The Designing Education Lab (DEL) (Professor Sheri Sheppard, PI) investigates a broad range of engineering education topics, from the persistence of students and alumni in engineering fields to the impact of exposure to entrepreneurship on engineering students' career interests. DEL researchers are engaged in national and international collaborations with colleagues within and outside of engineering. Our activities and projects emphasize the relationship of research to academic and professional practice by informing the redesign of engineering course pedagogy and curriculum and the dissemination of findings in conference papers, workshops, webinars, online resources and publications. The DEL is in the Center for Design Research, Building 560.
Chris Gerdes is director of the Center for Automotive Research at Stanford (CARS) and directs his own laboratory, the Dynamic Design Lab (DDL). Research interests in the DDL include vehicle dynamics, design of x-by-wire systems, driver assistance systems and control of homogeneous charge compression ignition engines. A good example is the current development of autonomous racing and drifting algorithms to enable Shelley, an Audi TT-S, to race up Pikes Peak without a driver.
The designX Lab (Professor Larry Leifer, PI) is focused on graduate-level research in the larger subjects of design innovation, design methodology, and design education. Our designX community is comprised of fulltime members who arrive from a diverse range of disciplines including sociology, product design, neuroscience, mechanical engineering, electrical engineering, economics, business and architecture. While our lab reflects a range of interests across multiple disciplines, we share an interest and commitment to better understanding Design Thinking: a research and design paradigm which is user-centered and is proving to yield superior outcomes in the face of contemporary problems. We are actively developing understandings of design as a research topic, as a research method, and as a philosophical approach.
The Innovation Acceleration Lab, part of the Center for Design Research, aims to develop feedback methods and technology to accelerate the effectiveness of engineering product innovation teams. Researchers at the Innovation Acceleration Lab use video interaction analysis and visual representations to measure, analyze and give process feedback to engineering product innovation teams.
Research projects in the IRIS Design Lab: Interdisicplinary Research in Sustainable Design (Assistant Professor Erin MacDonald, PI) have three foci: (1) Modeling the role of the public's decisions in effective large-scale sustainability implementation; (2) Improving engineering designers' abilities to address complex customer preference for sustainability; and (3) Using data on how consumers perceive products, especially visually, to understand how products are evaluated and subsequently improve those evaluations. These foci represent three corresponding design vantage points: (1) system-level; (2) human-scale or product-level, and (3) single-decision-level, as shown in the Figure. The exploration of these different vantage points is fundamental to performing insightful design research on complex design issues, such as sustainability.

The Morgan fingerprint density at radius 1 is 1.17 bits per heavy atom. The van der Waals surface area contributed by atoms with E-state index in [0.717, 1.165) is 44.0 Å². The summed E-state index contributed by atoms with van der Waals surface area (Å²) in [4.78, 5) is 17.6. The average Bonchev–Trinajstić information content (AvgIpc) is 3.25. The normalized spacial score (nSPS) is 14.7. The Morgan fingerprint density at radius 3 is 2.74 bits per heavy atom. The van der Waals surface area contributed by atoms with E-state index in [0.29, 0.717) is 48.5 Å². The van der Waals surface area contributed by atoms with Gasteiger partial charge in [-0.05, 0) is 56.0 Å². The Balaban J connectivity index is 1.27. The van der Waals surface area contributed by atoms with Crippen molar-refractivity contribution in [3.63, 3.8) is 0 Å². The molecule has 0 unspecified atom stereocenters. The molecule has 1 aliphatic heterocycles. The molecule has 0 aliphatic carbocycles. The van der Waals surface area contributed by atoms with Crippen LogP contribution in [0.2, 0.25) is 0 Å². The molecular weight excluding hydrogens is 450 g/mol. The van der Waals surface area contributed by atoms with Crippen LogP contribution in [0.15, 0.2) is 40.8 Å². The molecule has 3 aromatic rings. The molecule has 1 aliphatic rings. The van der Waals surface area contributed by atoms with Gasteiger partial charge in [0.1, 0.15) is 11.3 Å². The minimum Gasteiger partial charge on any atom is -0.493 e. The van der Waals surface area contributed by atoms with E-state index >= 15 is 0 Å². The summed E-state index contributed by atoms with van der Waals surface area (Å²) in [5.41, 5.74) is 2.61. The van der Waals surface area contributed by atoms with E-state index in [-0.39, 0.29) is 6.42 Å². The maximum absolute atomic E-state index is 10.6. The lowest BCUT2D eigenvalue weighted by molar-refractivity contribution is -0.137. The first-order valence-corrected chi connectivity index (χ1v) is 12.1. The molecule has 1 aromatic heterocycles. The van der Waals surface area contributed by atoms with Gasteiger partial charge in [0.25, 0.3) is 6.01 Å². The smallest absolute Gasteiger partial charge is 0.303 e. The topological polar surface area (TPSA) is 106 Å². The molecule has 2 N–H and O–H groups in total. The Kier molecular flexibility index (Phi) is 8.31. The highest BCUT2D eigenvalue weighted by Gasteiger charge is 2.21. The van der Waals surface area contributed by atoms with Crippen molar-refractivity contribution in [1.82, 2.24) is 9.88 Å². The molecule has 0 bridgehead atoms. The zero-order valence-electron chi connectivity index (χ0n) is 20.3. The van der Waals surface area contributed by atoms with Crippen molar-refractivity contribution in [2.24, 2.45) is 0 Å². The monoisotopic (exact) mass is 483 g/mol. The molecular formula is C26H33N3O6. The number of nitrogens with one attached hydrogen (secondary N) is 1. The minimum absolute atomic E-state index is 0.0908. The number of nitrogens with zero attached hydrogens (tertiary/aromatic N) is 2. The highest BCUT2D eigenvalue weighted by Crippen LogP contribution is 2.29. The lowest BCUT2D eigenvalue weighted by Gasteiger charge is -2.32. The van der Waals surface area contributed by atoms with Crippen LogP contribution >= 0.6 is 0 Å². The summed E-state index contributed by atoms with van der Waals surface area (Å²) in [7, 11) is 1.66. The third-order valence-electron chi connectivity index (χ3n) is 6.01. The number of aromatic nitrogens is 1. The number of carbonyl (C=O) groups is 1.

The Loft (in Building 610) is a unique facility that represents the culture of innovation at Stanford. It is a space in which students of the Design Impact Program (Assistant Professor Erin MacDonald, Director) carry out graduate-level design work.
The ME310 Design Team Development Loft (Professor Larry Leifer, PI) provides space and technical support for globally distributed product development teams working on corporate partner projects. Teams are assigned a desktop design station with internet video studio support. The facility is in Building 550.
The Micro-Structures and Sensors Laboratory (Professor Thomas Kenny, PI) is the setting for efforts to develop and fabricate novel mechanical structures. Basic research on the non-classical phenomena exhibited by micro structures is emphasized as well.
The guiding spirit of the Product Realization Lab (PRL) is to transform our world by preparing Stanford students to be self-confident change agents. Each year, more than 1000 students come to the PRL to create objects of lasting value. Nearly half of these students are women, and an ever-increasing percentage are non-engineers. The pathbreaking PRL curriculum and award-winning teaching team, directed by Professor David Beach and Senior Lecturer Craig Milroy, continue to inspire and support students who are solving the greatest challenges of our time. The PRL is open to Stanford undergraduate, graduate, and professional school students. For a list of courses and to learn more about the lab, please visit the Product Realization Lab website.
SHAPE Lab (Assistant Professor Sean Follmer, PI) develops advanced technologies in robotics, mechatronics, and sensing to create interactive, dynamic physical 3D displays and haptic interfaces that allow 3D information to be touched as well as seen. We are specifically interested in using these novel interfaces to support richer remote collaboration, computer-aided design, education, and interfaces for people with visual impairments. In pursuit of these goals, we use a design process grounded in interative prototyping and human-centered design and look to create new understanding about human perception and interaction through controlled studies. Our research in Human Computer Interaction and Human Robot Interaction are currently directed in five areas: Dynamic Physical Shape Displays, Wearable Haptics for Grasping in VR, Ubiquitous Robotic Interfaces, Mobile Haptics and Soft Actuation and Sensing.
The Smart Product Design Laboratory (Adjunct Professor Ed Carryer, Director) supports the Smart Product Design sequences ( ME210 and ME218 A,B,C & D ) at Stanford University. Smart Products are products whose functionality is increased through the use of an embedded microcontroller. It is a super-set of the field that has become known as Mechatronics. Embedded microcontrollers can already be found in everything from dishwashers to automobiles - and more Smart Products appear every day. The ME218abc lab is located on the second floor of the Thornton Annex, next to the Terman Pond. The ME210/218d lab is located in the Peterson Laboratory Building in rooms 106 & 108. These labs are the site of the hands-on learning which characterizes the Smart Product Design / Mechatronics courses at Stanford. Each lab is supported by an array of PC-based workstations that include the tools to develop the mechanical and electrical systems and the software for the 8- and 32-bit microcontrollers which are embedded into student projects.